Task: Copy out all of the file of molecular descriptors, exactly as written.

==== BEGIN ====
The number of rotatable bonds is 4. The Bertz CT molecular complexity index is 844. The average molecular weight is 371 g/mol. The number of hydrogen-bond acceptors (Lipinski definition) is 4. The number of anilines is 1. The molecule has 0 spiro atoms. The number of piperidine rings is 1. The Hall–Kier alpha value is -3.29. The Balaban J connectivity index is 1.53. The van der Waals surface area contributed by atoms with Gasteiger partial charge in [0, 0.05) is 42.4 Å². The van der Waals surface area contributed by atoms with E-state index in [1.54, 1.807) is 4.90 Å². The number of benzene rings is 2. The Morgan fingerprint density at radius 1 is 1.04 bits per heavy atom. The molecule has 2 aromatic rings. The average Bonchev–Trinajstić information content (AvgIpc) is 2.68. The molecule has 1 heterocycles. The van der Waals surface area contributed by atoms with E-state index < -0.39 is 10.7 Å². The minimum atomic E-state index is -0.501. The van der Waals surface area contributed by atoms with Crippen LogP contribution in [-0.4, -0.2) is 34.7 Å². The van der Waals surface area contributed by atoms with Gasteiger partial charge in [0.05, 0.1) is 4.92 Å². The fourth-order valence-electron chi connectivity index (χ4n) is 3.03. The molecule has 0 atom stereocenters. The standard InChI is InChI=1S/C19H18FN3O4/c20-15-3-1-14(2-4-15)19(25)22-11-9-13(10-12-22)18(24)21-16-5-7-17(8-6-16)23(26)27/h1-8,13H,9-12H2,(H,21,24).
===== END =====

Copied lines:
The number of rotatable bonds is 4. The Bertz CT molecular complexity index is 844. The average molecular weight is 371 g/mol. The number of hydrogen-bond acceptors (Lipinski definition) is 4. The number of anilines is 1. The molecule has 0 spiro atoms. The number of piperidine rings is 1. The Hall–Kier alpha value is -3.29. The Balaban J connectivity index is 1.53. The van der Waals surface area contributed by atoms with Gasteiger partial charge in [0, 0.05) is 42.4 Å². The van der Waals surface area contributed by atoms with E-state index in [1.54, 1.807) is 4.90 Å². The number of benzene rings is 2. The Morgan fingerprint density at radius 1 is 1.04 bits per heavy atom. The molecule has 2 aromatic rings. The average Bonchev–Trinajstić information content (AvgIpc) is 2.68. The molecule has 1 heterocycles. The van der Waals surface area contributed by atoms with E-state index < -0.39 is 10.7 Å². The minimum atomic E-state index is -0.501. The van der Waals surface area contributed by atoms with Crippen LogP contribution in [-0.4, -0.2) is 34.7 Å². The van der Waals surface area contributed by atoms with Gasteiger partial charge in [0.05, 0.1) is 4.92 Å². The fourth-order valence-electron chi connectivity index (χ4n) is 3.03. The molecule has 0 atom stereocenters. The standard InChI is InChI=1S/C19H18FN3O4/c20-15-3-1-14(2-4-15)19(25)22-11-9-13(10-12-22)18(24)21-16-5-7-17(8-6-16)23(26)27/h1-8,13H,9-12H2,(H,21,24).